The strongest agreement between the bars was found on the ‘lawyers at risk’ resolution, with all of the seven bars signing the final statement and agreeing to promulgate the resolutions to their governments via the so-called national ‘Sherpas’ (civil servants and diplomats who help guide the leaders of the G7 countries in the leadup to the summit).



Iran/Canada: Iranian Professor Jailed After Attending Training Course In Prague


Reza Eslami is a professor at Tehran's Shahid Beheshti University.

A Revolutionary Court in Iran has sentenced a law professor to seven years in prison after convicting him of “cooperating with an enemy state.”

The U.S.-based Human Rights Activists News Agency (HRANA) reported on February 8 that Reza Eslami, a professor at Tehran’s Shahid Beheshti University, had been also banned from teaching and leaving the country.

The sentence, subject to appeal, was issued by Judge Abolghassem Salavati, who presides over Branch 15 of Tehran’s Revolutionary Court. Salavati was placed under U.S. sanctions in 2019 for issuing harsh sentences against journalists, activists, and others.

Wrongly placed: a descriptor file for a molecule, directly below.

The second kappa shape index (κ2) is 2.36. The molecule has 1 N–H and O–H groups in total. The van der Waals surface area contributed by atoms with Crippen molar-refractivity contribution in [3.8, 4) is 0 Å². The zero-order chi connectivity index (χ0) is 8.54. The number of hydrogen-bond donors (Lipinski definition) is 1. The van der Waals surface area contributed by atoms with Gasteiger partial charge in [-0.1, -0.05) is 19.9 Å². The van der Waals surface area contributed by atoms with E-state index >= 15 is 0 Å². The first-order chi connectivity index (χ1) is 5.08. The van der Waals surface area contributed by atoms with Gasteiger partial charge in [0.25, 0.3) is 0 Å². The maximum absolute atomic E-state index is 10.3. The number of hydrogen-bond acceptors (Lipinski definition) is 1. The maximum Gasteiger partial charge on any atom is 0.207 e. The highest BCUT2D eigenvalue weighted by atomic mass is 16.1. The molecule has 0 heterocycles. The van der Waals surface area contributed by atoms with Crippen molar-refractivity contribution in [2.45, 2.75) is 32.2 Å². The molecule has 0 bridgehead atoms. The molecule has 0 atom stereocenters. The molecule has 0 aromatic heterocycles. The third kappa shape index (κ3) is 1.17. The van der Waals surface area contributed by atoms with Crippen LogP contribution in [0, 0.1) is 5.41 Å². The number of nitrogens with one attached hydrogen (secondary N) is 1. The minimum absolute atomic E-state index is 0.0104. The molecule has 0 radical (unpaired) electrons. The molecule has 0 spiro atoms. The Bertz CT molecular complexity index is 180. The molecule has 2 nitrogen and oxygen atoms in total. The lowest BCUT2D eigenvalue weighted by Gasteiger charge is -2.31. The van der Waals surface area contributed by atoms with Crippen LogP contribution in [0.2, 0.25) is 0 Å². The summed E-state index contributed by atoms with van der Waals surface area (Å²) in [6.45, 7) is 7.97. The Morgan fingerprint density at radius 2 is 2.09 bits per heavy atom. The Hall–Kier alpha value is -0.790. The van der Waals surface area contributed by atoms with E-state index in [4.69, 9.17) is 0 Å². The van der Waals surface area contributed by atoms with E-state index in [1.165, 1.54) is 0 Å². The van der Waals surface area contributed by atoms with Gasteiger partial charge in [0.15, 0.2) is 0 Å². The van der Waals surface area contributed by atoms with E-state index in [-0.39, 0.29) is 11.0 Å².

Eslami, a dual Iranian-Canadian national and a graduate of Canada’s McGill University, was arrested in May and charged with “cooperating with an enemy state through his participation in a law training course in the Czech Republic,” HRANA reported.

Eslami reportedly dismissed the charges against him as “baseless” in an audio recording released from prison, where he also said that his academic work was free of “political, security and foreign-relations issues.”

A total of 15 people have reportedly been charged over the case. Of those, 14 have been acquitted of the charge of cooperating with the United States.

People close to the professor have said that the training course was organized by a Czech NGO that receives funds from the United States.

They had said that Eslami, who taught human rights and the rule of law before his arrest, had no contacts with anyone from the U.S. administration.